Have you recently tried to sell your house, but the inspection uncovered unpermitted work? When trying to sell a house with unpermitted work, there are several things you should focus on immediately to protect yourself from lawsuits and losing tens of thousands of dollars.
It is common today to find houses with unpermitted work. A lot of homeowners have unpermitted work done on their home – sometimes unknowingly too.
While having unpermitted work done on your home is fairly common, if you’re looking to sell your house, then there are things that you need to be aware of.
Selling a home without proper permitting can have major legal and financial repercussions. Not disclosing the unpermitted work to buyers can lead to you being sued down the road when they find out that there was unpermitted work done on the home while you owned it.
Even if you sell the house with unpermitted work that was done by the person who owned it before you, you can still be liable.
So, it’s critical to understand what unpermitted work is and everything else about it before you sell your house.
What is Unpermitted Work?
If you’re wondering what unpermitted work is, don’t worry. Unpermitted work on your house can be in the form of an additional bedroom, a finished basement, or tearing down walls. It really varies on your local building code ordinances.
Why Your Home Might Have Unpermitted Work
It’s one thing to knowingly have unpermitted work done to save a few hundred bucks, but it’s another beast to have unpermitted work done and you don’t even know about it. Here’s how you could have potentially ended up with having unpermitted work done on your home.
Construction Permits Are Relatively Expensive to Acquire
Construction permits for houses aren’t cheap. A lot of homeowners will go with an “under the table” contractor who can do the work for cheaper.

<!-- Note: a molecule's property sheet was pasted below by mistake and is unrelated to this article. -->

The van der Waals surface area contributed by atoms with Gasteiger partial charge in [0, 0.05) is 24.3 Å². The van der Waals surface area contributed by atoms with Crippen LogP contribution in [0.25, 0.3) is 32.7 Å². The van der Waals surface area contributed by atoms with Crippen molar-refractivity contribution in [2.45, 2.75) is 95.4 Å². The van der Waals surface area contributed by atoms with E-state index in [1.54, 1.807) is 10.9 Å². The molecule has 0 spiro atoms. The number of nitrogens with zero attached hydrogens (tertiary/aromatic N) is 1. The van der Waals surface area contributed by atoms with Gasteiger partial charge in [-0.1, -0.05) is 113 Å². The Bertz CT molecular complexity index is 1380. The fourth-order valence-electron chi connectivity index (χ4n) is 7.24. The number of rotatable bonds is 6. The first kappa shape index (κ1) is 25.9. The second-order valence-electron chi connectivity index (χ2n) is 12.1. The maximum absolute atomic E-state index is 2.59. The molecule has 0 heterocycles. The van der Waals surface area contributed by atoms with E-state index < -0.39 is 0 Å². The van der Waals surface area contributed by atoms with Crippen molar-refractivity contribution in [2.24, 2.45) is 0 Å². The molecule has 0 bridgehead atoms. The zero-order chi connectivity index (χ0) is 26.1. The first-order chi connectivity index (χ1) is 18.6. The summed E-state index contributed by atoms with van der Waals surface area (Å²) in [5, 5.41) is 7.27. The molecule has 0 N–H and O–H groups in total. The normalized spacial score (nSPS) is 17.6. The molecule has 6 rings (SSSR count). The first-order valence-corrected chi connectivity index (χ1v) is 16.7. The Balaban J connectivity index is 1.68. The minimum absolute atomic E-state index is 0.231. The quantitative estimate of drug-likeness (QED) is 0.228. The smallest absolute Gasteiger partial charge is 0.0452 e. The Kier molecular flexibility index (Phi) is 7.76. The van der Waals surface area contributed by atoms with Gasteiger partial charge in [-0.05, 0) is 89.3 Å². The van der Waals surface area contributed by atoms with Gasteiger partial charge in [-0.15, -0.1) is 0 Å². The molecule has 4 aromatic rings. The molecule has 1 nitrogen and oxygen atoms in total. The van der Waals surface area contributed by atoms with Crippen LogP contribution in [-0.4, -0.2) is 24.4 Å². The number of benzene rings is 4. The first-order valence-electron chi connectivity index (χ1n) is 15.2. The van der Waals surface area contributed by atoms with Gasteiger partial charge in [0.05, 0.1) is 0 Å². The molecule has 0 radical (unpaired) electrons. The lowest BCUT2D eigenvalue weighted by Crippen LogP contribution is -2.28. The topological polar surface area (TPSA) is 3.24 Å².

But those contractors are cheaper because they are not following through with the correct permitting requirements per local building codes. They are saving money on the renovation costs by not paying for building permit costs.
But sometimes the contractors lie. (Big surprise here.) Shady contractors will charge homeowners for building permits that they never go and get. When contractors charge homeowners for construction permits that were never pulled, it exposes the homeowner to lawsuits and thousands in repairs.
Not only will you have unpermitted work lingering on your house, but you will have to hire another contractor to REDO the work. They have to redo it because the work that needs permitting is usually in the walls – like electrical, framing, insulation, structural, and foundational work.
The new contractor will have to tear apart the work that your first contractor didn’t get permitted to access the parts of the renovations that need to be permitted.
If you ended up buying a house with unpermitted work, the first step is to reach out to the previous homeowners and ask about the repairs that they had done.
The key here is to not approach them in an aggressive manner. Remember, there’s a good chance that their contractor lied to them.
The best way to get their number is to ask your real estate agent to contact the listing agent for your home and have them get the phone number from the listing agent. The listing agent will naturally be on defense when being asked for client information, so make sure you just explain what is going on.
Home Construction Permit Laws Are Constantly Changing
Local building permitting laws change all of the time and, the fact is, that it could happen to you or the previous owners. Local home permitting laws are very local and they consistently change, so keeping up with them can be very difficult.
When you are having work done on your house, ask the contractor about what work needs to be permitted. To stay on the safe side, have the contractor show you the local building codes that prove that you do not need permitting if they tell you there is no need for permits.
If you end up needing construction permits to be pulled, have the contractor show you proof of the permits that they pull. But beware, they can replicate and fake building permits.